Enghouse Interactive's International VP Jeremy Payne on contact centre agent wellbeing
The overwhelming majority (91%) of contact centre professionals, polled in a recent survey commissioned by Enghouse Interactive, said they were likely to leave their role in 2021, with nearly half (48%) of these staff revealing stress or emotional burnout is likely to play a role in their decision; a reminder of the toll the pandemic has taken on the mental health of frontline workers. For many agents, used to working closely in teams with colleagues, managers and supervisors, the rush to home working contributed to these issues.
A survey conducted by customer engagement and channel specialists, Channel Doctors found that at the end of March 2020, 84% of contact centres had shifted to a homeworking model. This move has raised some technology-related issues for agents. 31% cited ‘poor connectivity of broadband’ among the biggest technology challenges their staff experience when dealing with customers from home, with 29% citing ‘slowness in accessing information needed for customer query resolution’. These are all issues that can impact agents’ mental health.
Often, though, it is the lack of human connection that affects agents most. 15% of contact centre professionals polled for the Enghouse survey listed a sense of isolation among the top three challenges agents faced working in the home environment (15%), with 22% of respondents referencing ‘loss of spontaneous social interaction with colleagues’.
The survey also reveals issues around a lack of engagement between managers and agents. In a remote world, supervisors find it hard to gauge how agents are feeling. 37% admit that ‘lack of capability in detecting changes in employees’ mood/emotions’ is one of the most significant challenges relating to staff wellbeing. 33% cite ‘working out whose mental health resilience is deteriorating so we can step in early’ as a significant challenge.
Yet despite these issues, 66% of respondents to the Enghouse survey said staff in their business had not received ‘remote training/advice on health and wellbeing in the home workplace’ since being required to work remotely. Moreover, 60% said that their organisation had not put in place any new training and policies to improve mental resilience for new recruits since March 2020.
Added to all this, many agents have also found themselves having to deal with a dramatic increase in inbound calls since the first lockdown hit, and coupled with that, increasingly demanding or even abusive customers who, used to the fast speed of delivery pioneered by online retailers like Amazon, have become less patient than before.
Given the range of issues facing frontline workers, how can businesses move forward with a new approach to agent wellbeing? Organisations need to ensure that they have the systems and support in place and provide employees with training tailored to their needs and procedures in place for emotional support.
Smart, bright well-resourced businesses have put such processes in place formally, launching staff well-being initiatives to better engage with their employees. It is important because without engagement and interaction of this kind, we are likely to see sickness, absenteeism and staff turnover rising within many businesses. Isolation is however perhaps the key issue leading to mental health concerns and it is vital businesses take steps to deal with it.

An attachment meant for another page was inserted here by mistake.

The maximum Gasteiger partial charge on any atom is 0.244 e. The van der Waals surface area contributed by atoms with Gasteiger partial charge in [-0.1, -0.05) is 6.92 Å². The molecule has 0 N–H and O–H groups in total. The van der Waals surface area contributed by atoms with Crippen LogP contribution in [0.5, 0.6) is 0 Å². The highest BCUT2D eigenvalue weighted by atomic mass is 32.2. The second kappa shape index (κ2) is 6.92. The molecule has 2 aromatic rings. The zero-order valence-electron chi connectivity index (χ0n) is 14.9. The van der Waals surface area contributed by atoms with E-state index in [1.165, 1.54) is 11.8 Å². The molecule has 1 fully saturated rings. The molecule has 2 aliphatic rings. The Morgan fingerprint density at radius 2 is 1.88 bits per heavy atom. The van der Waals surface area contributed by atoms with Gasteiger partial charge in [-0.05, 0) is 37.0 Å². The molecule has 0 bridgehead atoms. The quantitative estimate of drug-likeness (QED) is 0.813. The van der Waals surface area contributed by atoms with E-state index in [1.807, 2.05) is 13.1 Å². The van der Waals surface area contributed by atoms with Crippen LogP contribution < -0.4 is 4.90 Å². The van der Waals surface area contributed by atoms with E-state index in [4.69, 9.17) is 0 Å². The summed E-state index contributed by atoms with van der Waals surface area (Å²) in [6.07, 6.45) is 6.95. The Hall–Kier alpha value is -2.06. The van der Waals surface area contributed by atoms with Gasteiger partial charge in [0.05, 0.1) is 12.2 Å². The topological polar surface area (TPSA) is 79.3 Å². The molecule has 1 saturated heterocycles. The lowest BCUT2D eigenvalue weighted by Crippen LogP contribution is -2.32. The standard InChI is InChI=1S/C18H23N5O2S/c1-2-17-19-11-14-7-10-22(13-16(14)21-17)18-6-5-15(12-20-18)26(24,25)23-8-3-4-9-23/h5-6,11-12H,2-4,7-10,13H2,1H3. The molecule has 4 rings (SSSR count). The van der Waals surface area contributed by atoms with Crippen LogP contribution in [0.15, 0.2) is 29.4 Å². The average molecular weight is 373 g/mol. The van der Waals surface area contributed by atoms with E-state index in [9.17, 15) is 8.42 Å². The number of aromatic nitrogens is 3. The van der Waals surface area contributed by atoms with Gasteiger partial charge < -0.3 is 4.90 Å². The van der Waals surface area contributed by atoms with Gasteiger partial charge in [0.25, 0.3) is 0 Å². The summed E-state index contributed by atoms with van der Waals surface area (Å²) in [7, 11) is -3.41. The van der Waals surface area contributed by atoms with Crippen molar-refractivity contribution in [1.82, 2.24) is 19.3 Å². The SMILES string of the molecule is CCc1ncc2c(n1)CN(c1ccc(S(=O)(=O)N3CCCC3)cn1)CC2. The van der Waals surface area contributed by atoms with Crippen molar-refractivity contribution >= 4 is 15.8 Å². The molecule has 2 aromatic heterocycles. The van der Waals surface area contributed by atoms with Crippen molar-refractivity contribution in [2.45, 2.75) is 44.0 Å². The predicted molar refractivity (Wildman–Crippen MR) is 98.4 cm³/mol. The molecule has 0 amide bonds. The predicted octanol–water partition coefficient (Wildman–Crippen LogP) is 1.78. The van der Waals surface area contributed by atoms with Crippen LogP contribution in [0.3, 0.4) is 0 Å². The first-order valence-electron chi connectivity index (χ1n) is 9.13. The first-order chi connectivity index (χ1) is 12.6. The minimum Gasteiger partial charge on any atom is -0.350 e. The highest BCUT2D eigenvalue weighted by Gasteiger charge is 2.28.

Without physical proximity, supervisors cannot easily spot someone struggling, so now is the time to innovate. Speech analytics tools for example are a great way to identify when an agent is experiencing stress, becoming emotional, or in need of direct intervention on a call. Additionally, it is crucial that remote environments are able to seamlessly preserve the human element, and video is key to that.
Employers should also be considering flexible working rosters, especially for those with difficult domestic environments or commitments. They also need to encourage agents to take regular breaks, get sufficient exercise, and not sign up for too many overtime shifts. Finally, it is also important not to neglect training for contact centre workers. Training programmes offer excellent opportunities for engagement between managers and agents and opportunities for employees to better understand where they stand in the organisation and what is expected of them.
Any measures that businesses put in to address agent wellbeing must also be for the long-term and not just for the immediate challenges we are seeing today. With the work from home model now being replaced for many by a new blend of remote and office based working, businesses must be prepared for the challenges this new approach may bring for their agents. The messages above around technology; interaction; and engagement will continue to hold true. But it will also be key that when organisations move to a more hybrid working model, they don’t exacerbate these problems and cause internal division by favouring those working in the office over homeworkers in any way.
There is a lot for businesses to consider here but organisations need to take the issue of agent wellbeing seriously. Ultimately, after all, those striking the right balance between making the right use of technology, and putting the right processes in place to support wellbeing, will be best positioned to help agents address the mental health issues that the pandemic has brought to the fore and keep staff loyal and engaged.
By Jeremy Payne, International VP, Enghouse Interactive